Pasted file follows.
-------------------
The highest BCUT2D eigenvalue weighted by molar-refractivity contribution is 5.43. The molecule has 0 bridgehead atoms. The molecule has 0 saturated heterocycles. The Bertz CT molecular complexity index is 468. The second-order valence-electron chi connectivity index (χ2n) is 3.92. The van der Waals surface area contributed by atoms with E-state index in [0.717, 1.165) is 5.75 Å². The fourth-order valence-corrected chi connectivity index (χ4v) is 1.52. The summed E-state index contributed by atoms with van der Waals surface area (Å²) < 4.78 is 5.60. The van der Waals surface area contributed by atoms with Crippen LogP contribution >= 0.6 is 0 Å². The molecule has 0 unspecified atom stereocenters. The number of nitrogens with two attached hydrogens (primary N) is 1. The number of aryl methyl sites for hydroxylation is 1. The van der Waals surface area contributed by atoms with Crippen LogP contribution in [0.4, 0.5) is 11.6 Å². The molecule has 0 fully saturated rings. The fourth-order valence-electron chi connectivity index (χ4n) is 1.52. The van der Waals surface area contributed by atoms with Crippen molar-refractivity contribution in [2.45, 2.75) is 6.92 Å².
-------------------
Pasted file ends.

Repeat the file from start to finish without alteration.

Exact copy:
The highest BCUT2D eigenvalue weighted by molar-refractivity contribution is 5.43. The molecule has 0 bridgehead atoms. The molecule has 0 saturated heterocycles. The Bertz CT molecular complexity index is 468. The second-order valence-electron chi connectivity index (χ2n) is 3.92. The van der Waals surface area contributed by atoms with E-state index in [0.717, 1.165) is 5.75 Å². The fourth-order valence-corrected chi connectivity index (χ4v) is 1.52. The summed E-state index contributed by atoms with van der Waals surface area (Å²) < 4.78 is 5.60. The van der Waals surface area contributed by atoms with Crippen LogP contribution >= 0.6 is 0 Å². The molecule has 0 unspecified atom stereocenters. The number of nitrogens with two attached hydrogens (primary N) is 1. The number of aryl methyl sites for hydroxylation is 1. The van der Waals surface area contributed by atoms with Crippen LogP contribution in [0.4, 0.5) is 11.6 Å². The molecule has 0 fully saturated rings. The fourth-order valence-electron chi connectivity index (χ4n) is 1.52. The van der Waals surface area contributed by atoms with Crippen molar-refractivity contribution in [2.45, 2.75) is 6.92 Å².